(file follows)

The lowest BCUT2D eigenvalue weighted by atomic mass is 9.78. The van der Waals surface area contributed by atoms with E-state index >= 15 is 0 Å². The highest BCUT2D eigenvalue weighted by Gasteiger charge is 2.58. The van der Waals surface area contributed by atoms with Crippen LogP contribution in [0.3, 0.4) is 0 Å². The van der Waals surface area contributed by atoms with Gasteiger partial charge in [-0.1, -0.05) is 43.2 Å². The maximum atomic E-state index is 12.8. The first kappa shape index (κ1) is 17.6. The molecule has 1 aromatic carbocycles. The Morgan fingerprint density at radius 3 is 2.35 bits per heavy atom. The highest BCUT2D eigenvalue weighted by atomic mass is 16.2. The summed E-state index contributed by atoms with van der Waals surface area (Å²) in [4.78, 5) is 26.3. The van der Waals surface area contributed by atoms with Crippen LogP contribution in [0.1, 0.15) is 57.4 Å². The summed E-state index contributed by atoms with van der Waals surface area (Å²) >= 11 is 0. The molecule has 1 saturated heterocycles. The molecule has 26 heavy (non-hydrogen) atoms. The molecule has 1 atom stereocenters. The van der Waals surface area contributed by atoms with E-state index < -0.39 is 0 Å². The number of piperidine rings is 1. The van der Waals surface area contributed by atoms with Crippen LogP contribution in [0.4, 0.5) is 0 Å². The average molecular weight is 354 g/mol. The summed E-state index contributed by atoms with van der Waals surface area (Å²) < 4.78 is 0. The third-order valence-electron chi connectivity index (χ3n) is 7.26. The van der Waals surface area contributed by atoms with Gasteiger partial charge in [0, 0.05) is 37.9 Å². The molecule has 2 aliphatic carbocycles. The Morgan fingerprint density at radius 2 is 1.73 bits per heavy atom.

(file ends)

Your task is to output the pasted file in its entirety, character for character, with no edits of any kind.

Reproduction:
The lowest BCUT2D eigenvalue weighted by atomic mass is 9.78. The van der Waals surface area contributed by atoms with E-state index >= 15 is 0 Å². The highest BCUT2D eigenvalue weighted by Gasteiger charge is 2.58. The van der Waals surface area contributed by atoms with Crippen LogP contribution in [0.3, 0.4) is 0 Å². The van der Waals surface area contributed by atoms with Gasteiger partial charge in [-0.1, -0.05) is 43.2 Å². The maximum atomic E-state index is 12.8. The first kappa shape index (κ1) is 17.6. The molecule has 1 aromatic carbocycles. The Morgan fingerprint density at radius 3 is 2.35 bits per heavy atom. The highest BCUT2D eigenvalue weighted by atomic mass is 16.2. The summed E-state index contributed by atoms with van der Waals surface area (Å²) in [4.78, 5) is 26.3. The van der Waals surface area contributed by atoms with Crippen LogP contribution in [0.1, 0.15) is 57.4 Å². The summed E-state index contributed by atoms with van der Waals surface area (Å²) >= 11 is 0. The molecule has 1 saturated heterocycles. The molecule has 26 heavy (non-hydrogen) atoms. The molecule has 1 atom stereocenters. The van der Waals surface area contributed by atoms with E-state index < -0.39 is 0 Å². The number of piperidine rings is 1. The van der Waals surface area contributed by atoms with Crippen LogP contribution in [0.4, 0.5) is 0 Å². The average molecular weight is 354 g/mol. The summed E-state index contributed by atoms with van der Waals surface area (Å²) < 4.78 is 0. The third-order valence-electron chi connectivity index (χ3n) is 7.26. The van der Waals surface area contributed by atoms with Gasteiger partial charge in [0, 0.05) is 37.9 Å². The molecule has 2 aliphatic carbocycles. The Morgan fingerprint density at radius 2 is 1.73 bits per heavy atom.